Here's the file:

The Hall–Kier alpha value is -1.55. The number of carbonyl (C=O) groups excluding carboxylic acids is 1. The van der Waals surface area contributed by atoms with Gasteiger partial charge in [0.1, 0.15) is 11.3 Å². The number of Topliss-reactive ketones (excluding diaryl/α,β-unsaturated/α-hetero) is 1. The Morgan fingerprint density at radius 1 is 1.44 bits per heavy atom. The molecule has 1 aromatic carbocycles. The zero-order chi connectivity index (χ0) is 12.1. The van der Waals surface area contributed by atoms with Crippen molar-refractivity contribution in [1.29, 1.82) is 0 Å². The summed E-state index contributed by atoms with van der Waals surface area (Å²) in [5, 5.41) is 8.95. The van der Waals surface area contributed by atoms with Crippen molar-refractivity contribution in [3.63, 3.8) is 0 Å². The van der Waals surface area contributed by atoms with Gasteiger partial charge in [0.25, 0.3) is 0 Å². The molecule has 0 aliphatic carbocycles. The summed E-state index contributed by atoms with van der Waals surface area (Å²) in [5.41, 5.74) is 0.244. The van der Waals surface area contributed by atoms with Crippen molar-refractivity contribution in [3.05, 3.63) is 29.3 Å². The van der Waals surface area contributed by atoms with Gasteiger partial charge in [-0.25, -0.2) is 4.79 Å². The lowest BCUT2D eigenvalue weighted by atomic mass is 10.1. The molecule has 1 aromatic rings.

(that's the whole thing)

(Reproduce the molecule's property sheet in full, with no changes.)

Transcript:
The Hall–Kier alpha value is -1.55. The number of carbonyl (C=O) groups excluding carboxylic acids is 1. The van der Waals surface area contributed by atoms with Gasteiger partial charge in [0.1, 0.15) is 11.3 Å². The number of Topliss-reactive ketones (excluding diaryl/α,β-unsaturated/α-hetero) is 1. The Morgan fingerprint density at radius 1 is 1.44 bits per heavy atom. The molecule has 1 aromatic carbocycles. The zero-order chi connectivity index (χ0) is 12.1. The van der Waals surface area contributed by atoms with Crippen molar-refractivity contribution in [1.29, 1.82) is 0 Å². The summed E-state index contributed by atoms with van der Waals surface area (Å²) in [5, 5.41) is 8.95. The van der Waals surface area contributed by atoms with Crippen molar-refractivity contribution in [3.63, 3.8) is 0 Å². The van der Waals surface area contributed by atoms with Gasteiger partial charge in [0.25, 0.3) is 0 Å². The molecule has 0 aliphatic carbocycles. The summed E-state index contributed by atoms with van der Waals surface area (Å²) in [5.41, 5.74) is 0.244. The van der Waals surface area contributed by atoms with Crippen molar-refractivity contribution in [3.05, 3.63) is 29.3 Å². The van der Waals surface area contributed by atoms with Gasteiger partial charge in [-0.25, -0.2) is 4.79 Å². The lowest BCUT2D eigenvalue weighted by atomic mass is 10.1. The molecule has 1 aromatic rings.